A small blow was struck for women on Thursday. At 11am, laws came into effect across the Queen’s Realms to change the rules of succession to the throne, with retrospective application back to 2011. Males are no longer favoured over females, so that an older sister will become sovereign ahead of her younger brother.
In a further blow to long-entrenched discrimination, a person will not lose his or her right to succession to the throne for marrying a Catholic.
This does not remove all discriminatory aspects of the rules of succession. Family and religion still play a critical role. A person can only be sovereign if he or she is a Protestant who is “in communion” with the Church of England, and can only inherit the throne if he or she is descended from Sophia, Electress of Hanover. That rules out most of us.
Most people probably thought that these changes were done and dusted after agreement was reached in Perth in 2011 to implement them. However, 16 realms have Queen Elizabeth II as their head of state. In addition to the United Kingdom, they include Australia, New Zealand and Canada, as well as a number of Caribbean and South Pacific countries.
Since 2011, a mammoth effort has been undertaken to ensure the rules of succession will be the same in each of these realms, so that in future the Crown remains held by the same monarch. Australia was the last realm to complete its legislation. As a consequence, on March 26 the changes to succession to the Crown across all the realms came into effect simultaneously at 11am Australian Eastern Daylight Time.
Changing the rules, realm by realm
In some of the realms, no action was needed. For example, the constitution of Tuvalu states that Queen Elizabeth II:
… having at the request of the people of Tuvalu graciously consented, is the Sovereign of Tuvalu and, in accordance with this Constitution, Head of State.
This vests the queen’s sovereignty in the choice of the people, rather than inheritance, colonial rule or “the grace of God”.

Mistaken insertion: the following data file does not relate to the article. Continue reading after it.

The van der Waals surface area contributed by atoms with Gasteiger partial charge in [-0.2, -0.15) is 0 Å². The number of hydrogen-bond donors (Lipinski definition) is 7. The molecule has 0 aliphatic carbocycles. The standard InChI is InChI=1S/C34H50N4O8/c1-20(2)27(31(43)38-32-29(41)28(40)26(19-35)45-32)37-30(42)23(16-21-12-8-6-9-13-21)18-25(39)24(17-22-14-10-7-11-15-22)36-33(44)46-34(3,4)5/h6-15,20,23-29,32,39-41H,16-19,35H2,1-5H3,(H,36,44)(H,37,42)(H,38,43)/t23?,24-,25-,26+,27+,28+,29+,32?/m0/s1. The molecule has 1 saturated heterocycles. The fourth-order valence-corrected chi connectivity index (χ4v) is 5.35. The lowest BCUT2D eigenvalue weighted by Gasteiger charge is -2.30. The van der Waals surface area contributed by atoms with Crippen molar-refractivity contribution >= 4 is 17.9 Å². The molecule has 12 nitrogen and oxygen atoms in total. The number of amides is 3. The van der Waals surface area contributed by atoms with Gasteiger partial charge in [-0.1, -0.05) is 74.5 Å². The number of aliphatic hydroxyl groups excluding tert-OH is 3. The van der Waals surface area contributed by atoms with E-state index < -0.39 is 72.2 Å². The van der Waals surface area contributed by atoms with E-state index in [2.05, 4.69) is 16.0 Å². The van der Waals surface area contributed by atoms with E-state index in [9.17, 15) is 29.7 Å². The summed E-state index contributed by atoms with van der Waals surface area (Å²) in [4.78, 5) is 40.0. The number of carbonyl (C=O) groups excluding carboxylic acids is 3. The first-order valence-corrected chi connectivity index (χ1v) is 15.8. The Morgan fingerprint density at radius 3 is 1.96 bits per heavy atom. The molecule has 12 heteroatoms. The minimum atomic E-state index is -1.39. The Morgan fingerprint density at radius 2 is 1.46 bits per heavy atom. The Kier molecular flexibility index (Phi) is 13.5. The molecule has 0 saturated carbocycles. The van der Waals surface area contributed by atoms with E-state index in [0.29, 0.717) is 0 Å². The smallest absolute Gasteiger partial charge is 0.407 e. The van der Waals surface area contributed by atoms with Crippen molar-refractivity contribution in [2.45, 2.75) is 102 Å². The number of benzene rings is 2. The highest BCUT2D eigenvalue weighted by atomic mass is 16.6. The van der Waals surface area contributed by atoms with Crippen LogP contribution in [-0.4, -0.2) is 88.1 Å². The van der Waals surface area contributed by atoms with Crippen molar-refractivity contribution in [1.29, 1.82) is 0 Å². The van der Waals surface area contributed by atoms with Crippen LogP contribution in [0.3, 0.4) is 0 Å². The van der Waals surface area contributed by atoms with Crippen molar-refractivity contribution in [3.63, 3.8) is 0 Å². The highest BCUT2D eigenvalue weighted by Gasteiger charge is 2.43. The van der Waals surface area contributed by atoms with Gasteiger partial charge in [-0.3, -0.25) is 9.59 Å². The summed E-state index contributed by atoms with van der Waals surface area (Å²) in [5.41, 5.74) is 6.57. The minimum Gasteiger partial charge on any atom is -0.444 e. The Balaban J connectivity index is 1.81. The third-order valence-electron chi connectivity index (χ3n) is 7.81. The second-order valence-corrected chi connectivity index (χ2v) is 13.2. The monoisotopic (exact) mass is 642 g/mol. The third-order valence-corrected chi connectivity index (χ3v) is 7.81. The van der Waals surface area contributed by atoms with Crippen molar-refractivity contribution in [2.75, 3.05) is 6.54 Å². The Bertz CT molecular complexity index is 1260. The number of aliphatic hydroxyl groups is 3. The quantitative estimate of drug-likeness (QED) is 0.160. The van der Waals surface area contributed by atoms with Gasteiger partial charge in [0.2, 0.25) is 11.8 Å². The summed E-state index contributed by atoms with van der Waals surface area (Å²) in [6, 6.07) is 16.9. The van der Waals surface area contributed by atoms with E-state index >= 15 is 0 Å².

However, for the future, the constitution vests the power to make laws about succession to the Tuvaluan Crown in the Parliament of Tuvalu, but says that, in the meantime, whoever is the monarch of the United Kingdom is sovereign of Tuvalu. Having not legislated on the subject, the parliament has left this for the British to determine.
Other countries, such as Australia, Barbados, Canada, New Zealand, St Kitts and Nevis, St Lucia, and St Vincent and the Grenadines, have passed legislation to give effect to the changes. The process was more difficult in Australia and Canada as they are both federations with entrenched constitutions.
Canada courted controversy by ignoring its provinces and seeking to avoid amending its constitution by asserting that whoever is queen of the United Kingdom is automatically queen of Canada. This has, unsurprisingly, led to litigation and the possibility that the Canadian laws of succession will be out of kilter with those of other realms.
Australia took the more cautious approach of consulting the states and co-operating with them to achieve a constitutionally effective change. It used a fairly obscure constitutional provision, which allows the Commonwealth to legislate, at the request of all the states directly concerned, to do something that only the UK Parliament could have done at federation (that is, change the rules of succession to the throne).
Over the past two years, each state has enacted its own legislation, requesting the Commonwealth to enact the law to implement these changes. Western Australia was the last state to pass its request Act earlier this year and the Commonwealth has now passed its law. All of these laws are being brought into effect simultaneously across the realms.
‘Tis still treason to violate the king’s unmarried daughter
The exercise highlighted the relics of British law that remain part of Australian law. For example, the New South Wales request legislation gave effect to amendments to the Treason Act of 1351, which still applies as part of NSW law. Under that law, it is treason to “compass or imagine” the death of the king or his queen or their eldest son and heir, or to violate the queen or the eldest daughter of the king if she is unmarried.
No doubt the people of NSW will be most relieved to know that, as from March 26, it will also be treason to imagine the death of the king’s eldest daughter if she is his heir. But it will no longer be treason to violate the wife of the king’s eldest son unless he is the heir. Violation of the eldest daughter of the king remains treason as long as she is unmarried.
One of the few consequences of substance of this exercise in changing the rules of succession to the Crown is its effect upon marriages. Under the Royal Marriages Act 1772, the descendants of George II who failed to obtain the monarch’s permission prior to marrying had their marriage declared void.
This potentially applies now to many people, probably including some Australians, who have no idea that they need the monarch’s permission before they can marry. That Act has now been repealed and any marriages that would otherwise have been invalid for lack of royal permission will be validated. We can now all breathe easier.